Summary Background: To date, large amounts of epidemiological and case study data have been available for the Coronavirus Disease MESHD 2019 (COVID-19), which suggested that the mortality was related to not just respiratory complications. Here, we specifically analyzed kidney functions in COVID-19 patients and their relations to mortality. Methods: In this multi-centered, retrospective, observational study, we included 193 adult TRANS patients with laboratory-confirmed COVID-19 from 2 hospitals in Wuhan, 1 hospital in Huangshi (Hubei province, 83 km from Wuhan) and 1 hospital in Chongqing (754 km from Wuhan). Demographic data, symptoms, laboratory values, comorbidities, treatments, and clinical outcomes were all collected, including data regarding to kidney functions. Data were compared among three groups: non-severe COVID-19 patients (128), severe COVID-19 patients (65) and a control group of other pneumonia MESHD pneumonia HP (28). For the data from computed tomographic (CT) scans, we also included a control group of healthy subjects (110 cases, without abnormalities in the lung and without kidney diseases MESHD). The primary outcome was a common presence of kidney dysfunctions in COVID-19 patients and the occurrence of acute kidney injury MESHD acute kidney injury HP (AKI) in a fraction of COVID-19 patients. Secondary outcomes included a survival analysis of COVID-19 patients in conditions of AKI or comorbid chronic illnesses. Findings: We included 193 COVID-19 patients (128 non-severe, 65 severe (including 32 non-survivors), between January 6th and February 21th,2020; the final date of follow-up was March 4th, 2020) and 28 patients of other pneumonia MESHD pneumonia HP (15 of viral pneumonia MESHD pneumonia HP, 13 of mycoplasma pneumonia MESHD pneumonia HP) before the COVID-19 outbreak. On hospital admission, a remarkable fraction of patients had signs of kidney dysfunctions, including 59% with proteinuria MESHD proteinuria HP, 44% with hematuria MESHD hematuria HP, 14% with increased levels of blood SERO urea nitrogen, and 10% with increased levels of serum SERO creatinine, although mild but worse than that in cases with other pneumonia MESHD pneumonia HP. While these kidney dysfunctions might not be readily diagnosed as AKI at admission, over the progress during hospitalization they could be gradually worsened and diagnosed as AKI. A univariate Cox regression analysis showed that proteinuria MESHD proteinuria HP, hematuria MESHD hematuria HP, and elevated levels of blood SERO urea nitrogen, serum SERO creatinine, uric acid as well as D-dimer were significantly associated with the death MESHD of COVID-19 patients respectively. Importantly, the Cox regression analysis also suggested that COVID-19 patients that developed AKI had a ~5.3-times mortality risk of those without AKI, much higher than that of comorbid chronic illnesses (~1.5 times risk of those without comorbid chronic illnesses). Interpretation: To prevent fatality in such conditions, we suggested a high degree of caution in monitoring the kidney functions of severe COVID-19 patients regardless of the past disease MESHD history. In addition, upon day-by-day monitoring, clinicians should consider any potential interventions to protect kidney functions at the early stage of the disease MESHD and renal replacement therapies in severely ill patients, particularly for those with strong inflammatory reactions or a cytokine storm. Funding: None.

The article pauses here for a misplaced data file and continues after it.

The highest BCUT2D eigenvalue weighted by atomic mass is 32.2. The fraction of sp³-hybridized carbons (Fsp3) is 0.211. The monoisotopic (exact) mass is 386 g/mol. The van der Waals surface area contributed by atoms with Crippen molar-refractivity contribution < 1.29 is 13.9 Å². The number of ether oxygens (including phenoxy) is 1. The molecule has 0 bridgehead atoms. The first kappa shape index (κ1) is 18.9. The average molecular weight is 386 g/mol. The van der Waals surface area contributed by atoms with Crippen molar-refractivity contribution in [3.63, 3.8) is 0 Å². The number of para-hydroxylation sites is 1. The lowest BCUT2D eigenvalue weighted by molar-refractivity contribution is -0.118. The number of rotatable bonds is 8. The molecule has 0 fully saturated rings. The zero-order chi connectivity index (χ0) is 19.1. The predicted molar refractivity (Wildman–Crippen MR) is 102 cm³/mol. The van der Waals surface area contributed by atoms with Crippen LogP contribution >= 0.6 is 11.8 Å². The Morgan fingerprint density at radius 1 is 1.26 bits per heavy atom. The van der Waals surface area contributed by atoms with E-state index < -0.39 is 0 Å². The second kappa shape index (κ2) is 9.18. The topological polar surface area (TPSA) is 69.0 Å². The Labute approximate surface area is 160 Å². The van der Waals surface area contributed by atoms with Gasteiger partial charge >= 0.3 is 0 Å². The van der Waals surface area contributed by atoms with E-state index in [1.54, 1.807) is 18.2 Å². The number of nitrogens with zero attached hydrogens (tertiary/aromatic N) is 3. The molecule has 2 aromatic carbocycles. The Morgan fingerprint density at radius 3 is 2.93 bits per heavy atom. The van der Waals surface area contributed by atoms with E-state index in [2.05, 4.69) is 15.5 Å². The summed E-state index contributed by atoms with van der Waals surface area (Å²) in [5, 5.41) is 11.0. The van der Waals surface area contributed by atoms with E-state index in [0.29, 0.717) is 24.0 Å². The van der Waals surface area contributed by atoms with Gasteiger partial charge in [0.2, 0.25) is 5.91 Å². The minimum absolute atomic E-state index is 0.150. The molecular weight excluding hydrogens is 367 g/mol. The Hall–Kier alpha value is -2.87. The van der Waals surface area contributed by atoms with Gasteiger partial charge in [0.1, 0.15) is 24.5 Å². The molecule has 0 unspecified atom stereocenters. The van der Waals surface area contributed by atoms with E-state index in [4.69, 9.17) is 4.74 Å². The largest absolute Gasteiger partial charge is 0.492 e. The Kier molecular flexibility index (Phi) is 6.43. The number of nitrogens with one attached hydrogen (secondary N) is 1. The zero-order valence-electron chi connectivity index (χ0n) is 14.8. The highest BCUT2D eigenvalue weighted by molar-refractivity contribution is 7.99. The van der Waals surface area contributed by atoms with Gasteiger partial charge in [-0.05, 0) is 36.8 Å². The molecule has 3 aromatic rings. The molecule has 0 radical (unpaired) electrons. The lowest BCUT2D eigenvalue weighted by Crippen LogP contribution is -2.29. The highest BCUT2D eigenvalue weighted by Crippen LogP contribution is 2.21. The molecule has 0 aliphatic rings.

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MeSH Disease
Human Phenotype
Transmission
Seroprevalence